Pasta sauce is a pantry staple. While I really love making my own, I also like the convenience of a naturally healthy jar for those quick weeknight dinners. And if it happens to be organic, even better.
Muir Glen is a well-known brand. They produce many organic tomato products, from canned tomatoes to soups and salsas. (I really love their ketchup!) While they cost more than comparable organic store brands it’s worth the splurge because you know you’re getting quality product.
Because pasta sauce can run the spectrum from calories, fat, sugar, sodium, and other nutritional statistics I have certain numbers that I look for when shopping. One of those is calories per half cup serving. My magical “thinking about summer and swimming trunks” number is 50 calories. A few brands have that, but most start around 70. I don’t think I’ve ever seen anything below 50 calories, though.
Muir Glen Italian Herb Organic Pasta Sauce is one brand that met my quota and made it into my shopping cart. I just wanted something that was simple: tomatoes and herbs, that’s all. Tonight I got to find out what I thought.
It’s thick and chunky right out of the jar. You can see big pieces of tomatoes and even seasonings. It doesn’t have an oily surface like some brands of pasta sauce do. Even after sitting for a bit the oil doesn’t separate out. This is probably because as far as fat goes this one doesn’t come in bad at all. (You can actually see by reading the ingredients list that there’s more sea salt in this than olive oil.)
Each half cup serving has 50 calories and 0.5g fat, which makes only 5 calories from fat. I don’t know if that’s good enough to call this a “low fat” food by FDA criteria, but it certainly gets a thumbs-up by my holiday waistline standards!
There’s no cholesterol, saturated fat, or trans fat and the carbohydrates come in at 10g or 3% daily value. With 2g fiber and 2g protein per serving this is a pasta sauce you can feel good about offering at the table.
But there are 2 other areas of concern for me when it comes to bottled tomato products and pasta sauce in particular: sodium and sugar. This one has 280mg sodium (12%) and 6g sugar per serving. That’s not too bad.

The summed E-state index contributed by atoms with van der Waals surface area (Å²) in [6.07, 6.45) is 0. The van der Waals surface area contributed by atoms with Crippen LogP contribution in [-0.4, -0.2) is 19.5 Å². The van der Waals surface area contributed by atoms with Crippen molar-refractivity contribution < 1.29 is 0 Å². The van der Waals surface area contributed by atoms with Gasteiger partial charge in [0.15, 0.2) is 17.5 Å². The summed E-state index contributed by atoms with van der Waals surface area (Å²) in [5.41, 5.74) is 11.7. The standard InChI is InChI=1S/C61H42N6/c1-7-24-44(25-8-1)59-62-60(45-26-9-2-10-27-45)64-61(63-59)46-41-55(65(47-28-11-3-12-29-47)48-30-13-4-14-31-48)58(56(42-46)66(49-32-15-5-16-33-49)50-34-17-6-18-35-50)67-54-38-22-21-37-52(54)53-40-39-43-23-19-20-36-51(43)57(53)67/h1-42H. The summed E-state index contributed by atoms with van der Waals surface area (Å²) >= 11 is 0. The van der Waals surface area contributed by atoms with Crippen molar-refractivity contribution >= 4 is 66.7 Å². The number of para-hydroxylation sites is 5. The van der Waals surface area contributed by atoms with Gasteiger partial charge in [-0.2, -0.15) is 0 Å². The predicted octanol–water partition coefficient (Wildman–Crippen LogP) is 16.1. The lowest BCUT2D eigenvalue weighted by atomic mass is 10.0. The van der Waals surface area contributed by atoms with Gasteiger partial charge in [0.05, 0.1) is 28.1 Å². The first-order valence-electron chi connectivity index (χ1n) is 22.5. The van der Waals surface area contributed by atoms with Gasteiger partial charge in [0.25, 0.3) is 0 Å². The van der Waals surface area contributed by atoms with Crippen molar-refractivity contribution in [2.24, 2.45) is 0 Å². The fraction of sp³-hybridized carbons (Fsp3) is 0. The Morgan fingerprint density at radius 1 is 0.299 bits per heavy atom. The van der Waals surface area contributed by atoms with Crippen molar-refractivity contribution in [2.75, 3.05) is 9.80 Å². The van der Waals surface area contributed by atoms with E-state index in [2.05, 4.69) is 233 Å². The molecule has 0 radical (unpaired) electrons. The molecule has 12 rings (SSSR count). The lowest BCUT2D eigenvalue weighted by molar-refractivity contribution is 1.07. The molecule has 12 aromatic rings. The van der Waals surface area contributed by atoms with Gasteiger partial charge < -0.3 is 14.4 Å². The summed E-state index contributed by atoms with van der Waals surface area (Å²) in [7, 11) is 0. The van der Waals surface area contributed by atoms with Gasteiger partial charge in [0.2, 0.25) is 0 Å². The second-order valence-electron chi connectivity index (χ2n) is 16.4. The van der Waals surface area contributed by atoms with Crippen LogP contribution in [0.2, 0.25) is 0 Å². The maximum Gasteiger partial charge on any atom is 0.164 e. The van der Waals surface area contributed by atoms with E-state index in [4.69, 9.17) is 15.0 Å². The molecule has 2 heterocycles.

For quick comparison, Classico Organic Tomato, Herbs and Spices is a close equivalent. Each half cup serving of that has 70 calories, 10 calories from fat, 1g fat, equal amounts of fiber and protein, 400mg sodium (17%), and 7g sugar.
I opened the jar and poured some into a saucepan. I swear it almost smelled like there might be some Parmesan cheese in there. But, checking the ingredients list for the third time, I could see clearly that there wasn’t.
In fact, the ingredients are tomato puree, tomatoes in juice, onion, sugar, sea salt, extra virgin olive oil, basil, citric acid (a natural product made by fermentation used to provide flavor and acidity), garlic, calcium chloride (used for firming tofu, brewing beer, and providing electrolytes in beverages), oregano, black pepper, thyme, and fennel—all organic except the citric acid, calcium chloride, and sea salt. (I don’t think those ingredients can even be organic, actually.)
But is it vegan? Sugar is primarily the questionable ingredient that comes to mind. Some sugar is purified by processing it through bone char, similar to the way that water is filtered by running through charcoal. I searched their website, but wasn’t able to find anything related to vegan in the FAQs. Still, since the sugar is organic it does make me think that there’s a good chance it’s vegan, too.
Time to eat! I could really taste the herbs in it. Basil most of all, but definitely the fennel also. Of course, both of those are aggressive herbs, so it wasn’t surprising that they stood out. I didn’t catch the thyme so much, but there was a hint of oregano on the finish.
The tomatoes were firm and the sauce that they were in was thick and rich, despite the low amount of fat.
No garlic jumped out at me which I appreciated. Too often pasta sauce is so heavy with garlic that I think it overpowers all the other flavors. I don’t mind garlic being there at all, but it should be a complement to the other ingredients. Unless, of course, it’s something like roasted garlic!
The sodium also seemed right to me. I know other brands have more and that this isn’t a low-sodium variety, but considering the amount of salt added I think it worked.
Muir Glen Italian Herb Organic Pasta Sauce is certainly an excellent choice when shopping for your next pasta sauce. They make quite a few other flavors, everything from Cabernet Marinara and Garden Vegetable to Fire Roasted Tomato and Portabello Mushroom—all seemingly vegetarian! (No beef or sausage lurking here!)
I think you’ll enjoy it, too!